A federal appeals court Friday affirmed the citizenship of a twin son of a Los Angeles-based same-sex couple, ruling that the child has been an American citizen since birth.
The unanimous ruling by a three-judge panel of the U.S. 9th Circuit Court of Appeals upheld last year’s lower-court ruling that the U.S. Department of State had no legitimate reason to deny birthright citizenship to 4-year-old Ethan Dvash-Banks.
A State Department spokesperson said the department is aware of the ruling and is reviewing the decision with the U.S. Department of Justice.
Lawyers for Andrew and Elad Dvash-Banks filed suit in January 2018 against the federal government, alleging that because one son was conceived with the genetic material of a U.S. citizen and the other son with the genetic material of his Israeli-born partner, one of the twins was being treated by the government as a U.S. citizen while the other was forced to enter the country on a tourist visa.
“We are overjoyed and gratified by today’s decision that our twin sons should be treated the same as the children of all other marriages, and we hope this decision will help other LGBTQ families secure the equal rights they deserve,” Andrew and Elad Dvash-Banks said in a statement.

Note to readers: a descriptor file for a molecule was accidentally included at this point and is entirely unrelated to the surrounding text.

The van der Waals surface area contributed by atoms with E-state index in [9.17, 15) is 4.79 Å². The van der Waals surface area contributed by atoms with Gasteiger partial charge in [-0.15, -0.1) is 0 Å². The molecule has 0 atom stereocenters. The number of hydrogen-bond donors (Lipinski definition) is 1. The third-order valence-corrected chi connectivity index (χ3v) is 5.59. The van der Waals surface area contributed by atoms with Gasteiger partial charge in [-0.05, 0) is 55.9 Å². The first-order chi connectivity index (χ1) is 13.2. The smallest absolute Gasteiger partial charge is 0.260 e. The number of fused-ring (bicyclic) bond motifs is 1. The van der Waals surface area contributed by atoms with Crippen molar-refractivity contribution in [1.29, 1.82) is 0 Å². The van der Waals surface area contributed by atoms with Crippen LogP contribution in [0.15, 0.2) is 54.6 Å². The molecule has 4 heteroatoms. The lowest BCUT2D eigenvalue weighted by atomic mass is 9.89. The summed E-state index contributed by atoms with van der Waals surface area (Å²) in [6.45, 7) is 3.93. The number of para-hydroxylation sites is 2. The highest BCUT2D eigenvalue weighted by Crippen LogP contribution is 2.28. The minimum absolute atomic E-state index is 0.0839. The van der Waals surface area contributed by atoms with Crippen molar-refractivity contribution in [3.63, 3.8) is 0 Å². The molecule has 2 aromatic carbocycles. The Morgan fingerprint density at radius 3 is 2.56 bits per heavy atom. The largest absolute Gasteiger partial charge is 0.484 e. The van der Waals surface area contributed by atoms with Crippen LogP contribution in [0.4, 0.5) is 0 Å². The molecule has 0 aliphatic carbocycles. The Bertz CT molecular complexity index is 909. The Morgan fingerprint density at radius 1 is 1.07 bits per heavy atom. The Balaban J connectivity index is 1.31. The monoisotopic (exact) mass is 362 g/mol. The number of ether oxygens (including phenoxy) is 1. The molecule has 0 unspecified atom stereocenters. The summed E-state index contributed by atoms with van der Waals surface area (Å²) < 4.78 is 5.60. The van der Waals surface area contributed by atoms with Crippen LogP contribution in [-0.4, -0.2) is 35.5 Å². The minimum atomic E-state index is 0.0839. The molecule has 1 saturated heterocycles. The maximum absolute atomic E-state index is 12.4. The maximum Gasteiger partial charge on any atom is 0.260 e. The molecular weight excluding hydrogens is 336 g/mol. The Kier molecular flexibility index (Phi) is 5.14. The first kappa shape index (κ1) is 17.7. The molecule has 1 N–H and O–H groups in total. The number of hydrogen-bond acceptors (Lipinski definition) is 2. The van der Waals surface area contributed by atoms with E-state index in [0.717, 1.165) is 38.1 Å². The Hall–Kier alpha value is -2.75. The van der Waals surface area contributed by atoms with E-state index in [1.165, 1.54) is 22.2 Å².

The lawsuit, brought on the married couple’s behalf in Los Angeles federal court by Immigration Equality, an LGBTQ immigrant rights organization, alleged that the State Department denied citizenship to the child because the boy did not have a biological connection to the parent with U.S. citizenship.
“After years of the federal government denying Andrew and Elad’s rights as a married couple, the Ninth Circuit has unequivocally ruled in the family’s favor,” said Aaron C. Morris, executive director of Immigration Equality and co-counsel for the family.
“No longer will these parents have to worry that their twin sons will be treated as if they were born out of wedlock simply because they have two fathers. This decision demonstrates yet again that it is far past time for the State Department to change its discriminatory policy.”
While the lower court judge found that as a child born to a married U.S. citizen parent, Ethan is entitled to birthright citizenship, the decision did not order the State Department to change its policy.
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